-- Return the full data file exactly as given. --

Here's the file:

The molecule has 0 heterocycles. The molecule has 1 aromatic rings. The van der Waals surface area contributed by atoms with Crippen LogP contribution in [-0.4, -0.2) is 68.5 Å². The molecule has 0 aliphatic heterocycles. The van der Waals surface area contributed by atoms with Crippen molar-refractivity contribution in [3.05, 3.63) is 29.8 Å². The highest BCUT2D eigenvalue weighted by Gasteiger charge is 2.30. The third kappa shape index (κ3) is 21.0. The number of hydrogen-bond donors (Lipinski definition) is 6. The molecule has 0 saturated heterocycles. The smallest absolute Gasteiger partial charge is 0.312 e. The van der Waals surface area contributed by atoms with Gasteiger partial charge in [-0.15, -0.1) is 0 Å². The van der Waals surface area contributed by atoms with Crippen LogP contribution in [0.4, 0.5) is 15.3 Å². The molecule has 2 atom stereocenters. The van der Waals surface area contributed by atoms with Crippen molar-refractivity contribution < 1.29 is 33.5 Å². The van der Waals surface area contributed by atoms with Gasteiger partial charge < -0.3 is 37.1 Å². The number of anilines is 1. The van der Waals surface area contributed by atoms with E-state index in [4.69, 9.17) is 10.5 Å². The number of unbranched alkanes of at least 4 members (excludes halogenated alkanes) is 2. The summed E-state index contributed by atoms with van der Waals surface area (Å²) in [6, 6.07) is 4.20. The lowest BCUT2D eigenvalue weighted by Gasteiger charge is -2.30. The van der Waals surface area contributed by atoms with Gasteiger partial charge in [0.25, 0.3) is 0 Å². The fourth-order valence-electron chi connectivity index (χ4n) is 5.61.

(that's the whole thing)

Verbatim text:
The molecule has 0 heterocycles. The molecule has 1 aromatic rings. The van der Waals surface area contributed by atoms with Crippen LogP contribution in [-0.4, -0.2) is 68.5 Å². The molecule has 0 aliphatic heterocycles. The van der Waals surface area contributed by atoms with Crippen molar-refractivity contribution in [3.05, 3.63) is 29.8 Å². The highest BCUT2D eigenvalue weighted by Gasteiger charge is 2.30. The third kappa shape index (κ3) is 21.0. The number of hydrogen-bond donors (Lipinski definition) is 6. The molecule has 0 saturated heterocycles. The smallest absolute Gasteiger partial charge is 0.312 e. The van der Waals surface area contributed by atoms with Gasteiger partial charge in [-0.15, -0.1) is 0 Å². The van der Waals surface area contributed by atoms with Crippen LogP contribution in [0.4, 0.5) is 15.3 Å². The molecule has 2 atom stereocenters. The van der Waals surface area contributed by atoms with Crippen molar-refractivity contribution < 1.29 is 33.5 Å². The van der Waals surface area contributed by atoms with Gasteiger partial charge < -0.3 is 37.1 Å². The number of anilines is 1. The van der Waals surface area contributed by atoms with E-state index in [4.69, 9.17) is 10.5 Å². The number of unbranched alkanes of at least 4 members (excludes halogenated alkanes) is 2. The summed E-state index contributed by atoms with van der Waals surface area (Å²) in [6, 6.07) is 4.20. The lowest BCUT2D eigenvalue weighted by Gasteiger charge is -2.30. The van der Waals surface area contributed by atoms with Gasteiger partial charge in [0.25, 0.3) is 0 Å². The fourth-order valence-electron chi connectivity index (χ4n) is 5.61.